Current Pediatric Research

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Research Article - Current Pediatric Research (2022) Volume 26, Issue 12

Myopericardial syndromes in a pediatric cohort: A 5-year observational study.

Marina Pons-Espinal1*, Sara Bobillo-Pérez2,3, Silvia Simó-Nebot4, Mònica Girona-Alarcon2,3, Mònica Balaguer Gargallo2,3, Joan Sanchez-de-Toledo5,6, Iolanda Jordan-García2,7,8

1Department of Pediatrics, Hospital Sant Joan de Déu, University of Barcelona, Barcelona, Spain

2Pediatric Intensive Care Unit, Hospital Sant Joan de Déu, University of Barcelona, Barcelona, Spain

3Department of Immunological and Respiratory Disorders, Pediatric Critical Patient Research Group, Institut de Recerca Sant Joan de Déu, Hospital Sant Joan de Déu, Barcelona, Spain

4Department of Pediatrics, Infectious and Imported Diseases Unit, Hospital Sant Joan de Déu, University of Barcelona, Barcelona, Spain

5Department of Pediatric Cardiology, Hospital Sant Joan de Déu, University of Barcelona, Barcelona, Spain

6Department of Critical Care Medicine, Children’s Hospital of Pittsburgh, University of Pittsburgh, PA, US

7Pediatric Infectious Diseases Research Group, Institut de Recerca Sant Joan de Deu, Barcelona, Spain

88CIBER en Epidemiología Salud Pública (CIBERESP), Madrid, Spain

*Corresponding Author:
Marina Pons-Espinal
Department of Pediatric
Hospital Sant Joan de Déu
University of Barcelona
Barcelona, Spain

Received: 25 November, 2022, Manuscript No. AAJCP-22-83656; Editor assigned: 28 November, 2022, Pre QC No. AAJCP-22-83656(PQ); Reviewed: 05 December, 2022, QC No. AAJCP-22-83656; Revised: 23 December, 2022, Manuscript No. AAJCP-22-83656(R); Published: 30 December, 2022, DOI:10.35841/0971-9032.26.12.1711-1718.

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Introduction: There is a clinical spectrum of myopericardial syndrome regarding the involvement of the myocardium, from myopericarditis to myocarditis.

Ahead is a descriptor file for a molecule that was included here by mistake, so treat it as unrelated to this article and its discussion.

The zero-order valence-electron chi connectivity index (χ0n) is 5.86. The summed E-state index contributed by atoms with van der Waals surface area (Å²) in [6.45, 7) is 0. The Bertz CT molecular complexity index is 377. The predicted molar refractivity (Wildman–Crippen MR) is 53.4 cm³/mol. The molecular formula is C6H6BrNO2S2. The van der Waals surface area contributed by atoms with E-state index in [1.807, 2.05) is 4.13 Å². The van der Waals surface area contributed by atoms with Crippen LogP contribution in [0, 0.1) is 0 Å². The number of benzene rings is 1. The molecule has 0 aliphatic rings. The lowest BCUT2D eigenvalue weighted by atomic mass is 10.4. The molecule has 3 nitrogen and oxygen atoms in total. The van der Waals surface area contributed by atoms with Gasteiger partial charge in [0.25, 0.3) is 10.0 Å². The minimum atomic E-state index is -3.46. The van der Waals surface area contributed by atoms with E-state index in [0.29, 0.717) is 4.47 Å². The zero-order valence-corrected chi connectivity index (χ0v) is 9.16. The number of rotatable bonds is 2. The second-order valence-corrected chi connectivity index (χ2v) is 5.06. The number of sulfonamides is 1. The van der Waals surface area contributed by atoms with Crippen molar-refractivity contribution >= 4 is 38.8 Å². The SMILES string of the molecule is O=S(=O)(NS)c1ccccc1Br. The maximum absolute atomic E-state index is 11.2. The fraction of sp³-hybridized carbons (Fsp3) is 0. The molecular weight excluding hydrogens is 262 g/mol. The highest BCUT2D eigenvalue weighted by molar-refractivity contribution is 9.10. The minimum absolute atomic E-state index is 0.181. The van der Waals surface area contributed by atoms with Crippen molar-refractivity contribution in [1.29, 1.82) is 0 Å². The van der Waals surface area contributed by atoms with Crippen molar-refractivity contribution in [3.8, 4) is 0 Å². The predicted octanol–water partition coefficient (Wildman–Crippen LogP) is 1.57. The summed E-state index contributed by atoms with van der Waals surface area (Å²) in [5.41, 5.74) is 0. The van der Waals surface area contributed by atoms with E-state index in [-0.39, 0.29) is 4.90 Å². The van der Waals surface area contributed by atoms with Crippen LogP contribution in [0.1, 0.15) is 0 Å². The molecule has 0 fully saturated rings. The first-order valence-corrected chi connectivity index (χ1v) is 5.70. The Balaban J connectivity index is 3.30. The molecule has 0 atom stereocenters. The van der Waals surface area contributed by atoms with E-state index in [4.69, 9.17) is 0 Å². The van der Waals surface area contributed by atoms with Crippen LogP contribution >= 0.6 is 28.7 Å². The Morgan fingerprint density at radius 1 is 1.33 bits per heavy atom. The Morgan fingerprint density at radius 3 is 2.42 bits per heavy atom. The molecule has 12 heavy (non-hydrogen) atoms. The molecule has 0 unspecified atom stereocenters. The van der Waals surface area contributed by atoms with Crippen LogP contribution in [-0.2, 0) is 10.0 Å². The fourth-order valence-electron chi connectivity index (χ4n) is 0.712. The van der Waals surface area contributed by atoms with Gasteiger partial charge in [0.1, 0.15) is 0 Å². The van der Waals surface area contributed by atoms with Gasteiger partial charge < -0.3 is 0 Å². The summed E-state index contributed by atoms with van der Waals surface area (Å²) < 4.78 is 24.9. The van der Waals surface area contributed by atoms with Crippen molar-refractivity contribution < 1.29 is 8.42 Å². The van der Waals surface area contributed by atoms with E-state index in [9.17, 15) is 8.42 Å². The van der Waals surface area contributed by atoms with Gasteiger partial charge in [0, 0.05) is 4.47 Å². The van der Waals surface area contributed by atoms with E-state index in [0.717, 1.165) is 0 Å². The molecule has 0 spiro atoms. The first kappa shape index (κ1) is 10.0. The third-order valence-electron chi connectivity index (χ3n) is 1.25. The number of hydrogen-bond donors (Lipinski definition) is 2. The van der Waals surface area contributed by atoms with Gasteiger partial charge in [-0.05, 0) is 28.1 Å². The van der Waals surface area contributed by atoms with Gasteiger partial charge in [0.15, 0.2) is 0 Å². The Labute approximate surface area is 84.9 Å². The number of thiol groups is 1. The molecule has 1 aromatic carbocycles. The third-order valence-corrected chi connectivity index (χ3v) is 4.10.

Objectives: The aim of this study was to describe and compare the clinical presentation, the therapeutic management and the clinical evolution of myocarditis and myopericarditis.

Methods: This was a retrospective observational study in a third level pediatric hospital, including children <18 years old diagnosed with myocarditis or myopericarditis from June 2015 to June 2020.

Results: There were included 24 patients (15 myocarditis and 9 myopericarditis). Only myocarditis presents with respiratory symptoms and abnormal chest radiograph, as well as worse general condition in the emergency department (p<0.01). Patients with myocarditis were younger, 14.4 months (IQR=3-60) vs. 197.5 (IQR=183-208) (p<0.01), presented with more tachycardia (p<0.01) and more metabolic acidosis (p=<0.01). On echocardiography, they had worst ventricular ejection fraction, 35% (IQR=25-40) vs. 71% (IQR=60-75), p<0.01. Fourteen myocarditis (93%) were admitted to the intensive care unit; five (36%) were placed on extracorporeal membrane oxygenation. Patients with myocarditis had significantly longer admissions, 23 days (IQR=12-38) vs. 5 (IQR=2-8) (p<0.01).